The project calls for 3.2 million cubic yards of sand to create a beach-and-dune system along 2.8 miles of ocean front from the northern end of Bethany Beach to Fenwick Island State Park. The sand will be pumped in from an offshore borrow area approximately 2.5 miles east of South Bethany Beach. The beach will be widened by a minimum of 150 feet with an average elevation of 7 feet above sea level. The dunes will have a 25-foot wide dune crest and will be built to an average elevation of 16 feet above sea level. Beach grass will be planted and sand fences erected to provide shoreline protection and reduce the potential for coastal storm damage to property.
“It gives me great satisfaction to see the Bethany/South Bethany beach replenishment project begin,” Gov. Ruth Ann Minner said in a released statement. “I commend everyone involved for their dedication and perseverance. By replenishing the beaches in our vital communities of Bethany and South Bethany Beaches, we help protect property and lives from coastal storms. We also benefit from the recreation and tourism we derive from our beautiful beaches.”
"This much-needed replenishment is going to benefit the entire economy," said Senator Joseph R. Biden, Jr., in another prepared statement. "Our residents and visitors will enjoy the superior safety, which we are able to achieve while preserving Bethany’s precious ecosystem. I can’t wait for it to be completed."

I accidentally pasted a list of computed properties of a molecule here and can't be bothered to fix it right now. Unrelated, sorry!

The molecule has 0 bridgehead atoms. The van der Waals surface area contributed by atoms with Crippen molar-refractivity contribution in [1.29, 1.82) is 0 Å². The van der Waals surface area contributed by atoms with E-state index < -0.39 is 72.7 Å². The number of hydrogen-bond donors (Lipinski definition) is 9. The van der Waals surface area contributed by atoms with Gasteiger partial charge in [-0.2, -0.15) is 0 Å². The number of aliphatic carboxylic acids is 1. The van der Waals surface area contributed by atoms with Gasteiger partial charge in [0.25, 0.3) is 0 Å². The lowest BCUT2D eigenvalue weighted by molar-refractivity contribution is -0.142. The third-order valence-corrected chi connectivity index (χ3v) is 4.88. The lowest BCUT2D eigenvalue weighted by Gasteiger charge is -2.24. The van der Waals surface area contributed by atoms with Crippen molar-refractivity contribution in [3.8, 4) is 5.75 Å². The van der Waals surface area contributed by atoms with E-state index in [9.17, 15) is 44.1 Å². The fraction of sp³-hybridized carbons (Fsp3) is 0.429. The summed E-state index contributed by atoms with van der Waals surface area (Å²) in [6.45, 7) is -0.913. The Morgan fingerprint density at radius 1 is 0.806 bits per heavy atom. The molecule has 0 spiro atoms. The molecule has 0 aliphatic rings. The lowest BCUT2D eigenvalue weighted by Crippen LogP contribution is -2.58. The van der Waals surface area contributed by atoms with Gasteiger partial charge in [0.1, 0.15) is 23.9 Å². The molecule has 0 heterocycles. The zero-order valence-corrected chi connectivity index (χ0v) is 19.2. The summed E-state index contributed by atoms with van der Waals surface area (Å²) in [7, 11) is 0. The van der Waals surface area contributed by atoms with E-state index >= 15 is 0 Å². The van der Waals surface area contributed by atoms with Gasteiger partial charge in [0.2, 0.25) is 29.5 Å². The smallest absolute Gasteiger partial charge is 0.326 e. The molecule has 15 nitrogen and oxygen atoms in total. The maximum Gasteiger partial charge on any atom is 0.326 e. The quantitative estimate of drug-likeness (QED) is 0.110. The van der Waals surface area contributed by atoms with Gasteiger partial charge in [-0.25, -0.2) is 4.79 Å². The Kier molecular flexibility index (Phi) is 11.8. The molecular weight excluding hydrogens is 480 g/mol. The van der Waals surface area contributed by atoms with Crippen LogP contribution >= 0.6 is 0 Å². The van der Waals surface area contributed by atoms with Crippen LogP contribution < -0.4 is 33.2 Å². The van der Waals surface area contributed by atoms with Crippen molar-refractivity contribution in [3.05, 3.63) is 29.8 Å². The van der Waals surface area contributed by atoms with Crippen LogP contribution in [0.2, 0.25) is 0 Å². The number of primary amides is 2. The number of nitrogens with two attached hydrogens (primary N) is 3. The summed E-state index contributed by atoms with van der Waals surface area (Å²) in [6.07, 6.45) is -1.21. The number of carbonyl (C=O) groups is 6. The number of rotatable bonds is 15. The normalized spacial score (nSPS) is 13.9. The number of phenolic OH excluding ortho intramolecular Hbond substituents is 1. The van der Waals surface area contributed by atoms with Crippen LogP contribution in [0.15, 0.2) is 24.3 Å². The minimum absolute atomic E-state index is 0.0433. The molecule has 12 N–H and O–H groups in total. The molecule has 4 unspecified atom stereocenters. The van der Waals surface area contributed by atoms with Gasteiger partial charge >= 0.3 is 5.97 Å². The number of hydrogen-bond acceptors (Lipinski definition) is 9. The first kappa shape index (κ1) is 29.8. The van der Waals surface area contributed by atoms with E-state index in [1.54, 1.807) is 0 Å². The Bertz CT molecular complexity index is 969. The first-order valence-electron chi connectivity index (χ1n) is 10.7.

The U.S. Army Corps of Engineers will manage construction for the project. “This project signifies the culmination of a process that began with a federal study in the early 1990s - materially reducing the risk of storm damages along Delaware's valuable Atlantic coastline," said Lt. Col. Gwen E. Baker, the Corps' Philadelphia District Commander. "We look forward to another successful partnership with our good friends at DNREC."
The prime contractor for the project is Weeks Marine Inc. of Covington, La.
DNREC/DART Mid-County Community Yard Waste Drop-Off Site opens upstate, with free mulch for the taking by citizens after leaving their yard waste behind
At the new DNREC/DART Mid-County Community Yard Waste Drop-Off Site, the operative phrase is "Come and leave it." Or perhaps it's "Come and leave some, and pick up some, too" – the "somes" being yard waste, first, and mulch made from it, second. Those are the possibilities for New Castle County residents, thanks to the county's first public yard waste drop-off site, which will alleviate a burden for the Cherry Island landfill when a ban on yard wastes goes into effect next year.
The DNREC/DART Mid-County Yard Waste Drop-Off site near Bear opened July 6.